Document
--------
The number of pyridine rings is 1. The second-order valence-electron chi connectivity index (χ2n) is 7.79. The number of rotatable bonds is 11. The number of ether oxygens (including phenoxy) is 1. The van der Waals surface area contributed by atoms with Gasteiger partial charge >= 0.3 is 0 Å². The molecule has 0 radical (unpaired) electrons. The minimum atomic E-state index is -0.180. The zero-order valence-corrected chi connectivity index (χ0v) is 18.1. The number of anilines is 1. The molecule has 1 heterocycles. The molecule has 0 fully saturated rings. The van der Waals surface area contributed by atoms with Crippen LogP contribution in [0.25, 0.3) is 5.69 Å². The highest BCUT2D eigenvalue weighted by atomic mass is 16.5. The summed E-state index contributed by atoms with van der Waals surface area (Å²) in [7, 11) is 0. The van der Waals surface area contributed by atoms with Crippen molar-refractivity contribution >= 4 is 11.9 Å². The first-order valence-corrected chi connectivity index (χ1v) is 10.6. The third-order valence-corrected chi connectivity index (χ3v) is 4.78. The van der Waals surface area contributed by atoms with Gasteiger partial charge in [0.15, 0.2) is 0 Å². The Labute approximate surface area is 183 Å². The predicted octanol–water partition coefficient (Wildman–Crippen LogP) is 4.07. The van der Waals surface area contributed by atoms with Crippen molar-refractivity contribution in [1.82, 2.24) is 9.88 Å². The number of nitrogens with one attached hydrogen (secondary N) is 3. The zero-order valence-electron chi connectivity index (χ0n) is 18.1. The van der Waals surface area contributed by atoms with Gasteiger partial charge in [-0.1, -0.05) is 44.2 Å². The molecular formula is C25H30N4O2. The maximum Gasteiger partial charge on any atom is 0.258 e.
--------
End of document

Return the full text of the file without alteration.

The number of pyridine rings is 1. The second-order valence-electron chi connectivity index (χ2n) is 7.79. The number of rotatable bonds is 11. The number of ether oxygens (including phenoxy) is 1. The van der Waals surface area contributed by atoms with Gasteiger partial charge >= 0.3 is 0 Å². The molecule has 0 radical (unpaired) electrons. The minimum atomic E-state index is -0.180. The zero-order valence-corrected chi connectivity index (χ0v) is 18.1. The number of anilines is 1. The molecule has 1 heterocycles. The molecule has 0 fully saturated rings. The van der Waals surface area contributed by atoms with Crippen LogP contribution in [0.25, 0.3) is 5.69 Å². The highest BCUT2D eigenvalue weighted by atomic mass is 16.5. The summed E-state index contributed by atoms with van der Waals surface area (Å²) in [7, 11) is 0. The van der Waals surface area contributed by atoms with Crippen molar-refractivity contribution >= 4 is 11.9 Å². The first-order valence-corrected chi connectivity index (χ1v) is 10.6. The third-order valence-corrected chi connectivity index (χ3v) is 4.78. The van der Waals surface area contributed by atoms with Gasteiger partial charge in [0.15, 0.2) is 0 Å². The Labute approximate surface area is 183 Å². The predicted octanol–water partition coefficient (Wildman–Crippen LogP) is 4.07. The van der Waals surface area contributed by atoms with Crippen molar-refractivity contribution in [1.82, 2.24) is 9.88 Å². The number of nitrogens with one attached hydrogen (secondary N) is 3. The zero-order valence-electron chi connectivity index (χ0n) is 18.1. The van der Waals surface area contributed by atoms with Gasteiger partial charge in [-0.1, -0.05) is 44.2 Å². The molecular formula is C25H30N4O2. The maximum Gasteiger partial charge on any atom is 0.258 e.